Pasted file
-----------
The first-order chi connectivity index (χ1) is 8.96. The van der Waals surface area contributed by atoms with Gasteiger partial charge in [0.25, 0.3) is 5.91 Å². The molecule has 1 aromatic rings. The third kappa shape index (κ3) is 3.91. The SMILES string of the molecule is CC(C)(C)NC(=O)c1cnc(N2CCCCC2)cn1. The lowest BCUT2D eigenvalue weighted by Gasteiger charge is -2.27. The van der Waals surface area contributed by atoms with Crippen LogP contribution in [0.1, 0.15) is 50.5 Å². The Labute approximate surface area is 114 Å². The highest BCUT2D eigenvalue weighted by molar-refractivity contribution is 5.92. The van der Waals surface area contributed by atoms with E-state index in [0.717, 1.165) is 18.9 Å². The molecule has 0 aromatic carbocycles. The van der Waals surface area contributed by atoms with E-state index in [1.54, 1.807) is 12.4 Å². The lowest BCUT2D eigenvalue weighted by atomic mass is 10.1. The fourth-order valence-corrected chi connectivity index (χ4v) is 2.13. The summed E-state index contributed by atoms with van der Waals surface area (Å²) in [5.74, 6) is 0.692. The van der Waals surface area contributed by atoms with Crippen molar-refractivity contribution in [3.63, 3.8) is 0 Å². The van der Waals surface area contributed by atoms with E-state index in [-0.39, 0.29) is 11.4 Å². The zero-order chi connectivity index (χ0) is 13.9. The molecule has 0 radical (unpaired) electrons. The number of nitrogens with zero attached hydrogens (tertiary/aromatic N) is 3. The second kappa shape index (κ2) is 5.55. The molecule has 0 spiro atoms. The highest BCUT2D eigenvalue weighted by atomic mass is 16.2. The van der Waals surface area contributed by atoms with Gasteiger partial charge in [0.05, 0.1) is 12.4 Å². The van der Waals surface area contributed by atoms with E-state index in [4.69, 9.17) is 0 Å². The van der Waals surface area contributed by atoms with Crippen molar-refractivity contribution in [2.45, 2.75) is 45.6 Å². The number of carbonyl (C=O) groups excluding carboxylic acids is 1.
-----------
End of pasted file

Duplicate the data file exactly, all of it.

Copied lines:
The first-order chi connectivity index (χ1) is 8.96. The van der Waals surface area contributed by atoms with Gasteiger partial charge in [0.25, 0.3) is 5.91 Å². The molecule has 1 aromatic rings. The third kappa shape index (κ3) is 3.91. The SMILES string of the molecule is CC(C)(C)NC(=O)c1cnc(N2CCCCC2)cn1. The lowest BCUT2D eigenvalue weighted by Gasteiger charge is -2.27. The van der Waals surface area contributed by atoms with Crippen LogP contribution in [0.1, 0.15) is 50.5 Å². The Labute approximate surface area is 114 Å². The highest BCUT2D eigenvalue weighted by molar-refractivity contribution is 5.92. The van der Waals surface area contributed by atoms with E-state index in [0.717, 1.165) is 18.9 Å². The molecule has 0 aromatic carbocycles. The van der Waals surface area contributed by atoms with E-state index in [1.54, 1.807) is 12.4 Å². The lowest BCUT2D eigenvalue weighted by atomic mass is 10.1. The fourth-order valence-corrected chi connectivity index (χ4v) is 2.13. The summed E-state index contributed by atoms with van der Waals surface area (Å²) in [5.74, 6) is 0.692. The van der Waals surface area contributed by atoms with Crippen molar-refractivity contribution in [3.63, 3.8) is 0 Å². The van der Waals surface area contributed by atoms with E-state index in [-0.39, 0.29) is 11.4 Å². The zero-order chi connectivity index (χ0) is 13.9. The molecule has 0 radical (unpaired) electrons. The number of nitrogens with zero attached hydrogens (tertiary/aromatic N) is 3. The second kappa shape index (κ2) is 5.55. The molecule has 0 spiro atoms. The highest BCUT2D eigenvalue weighted by atomic mass is 16.2. The van der Waals surface area contributed by atoms with Gasteiger partial charge in [0.05, 0.1) is 12.4 Å². The van der Waals surface area contributed by atoms with E-state index in [4.69, 9.17) is 0 Å². The van der Waals surface area contributed by atoms with Crippen molar-refractivity contribution in [2.45, 2.75) is 45.6 Å². The number of carbonyl (C=O) groups excluding carboxylic acids is 1.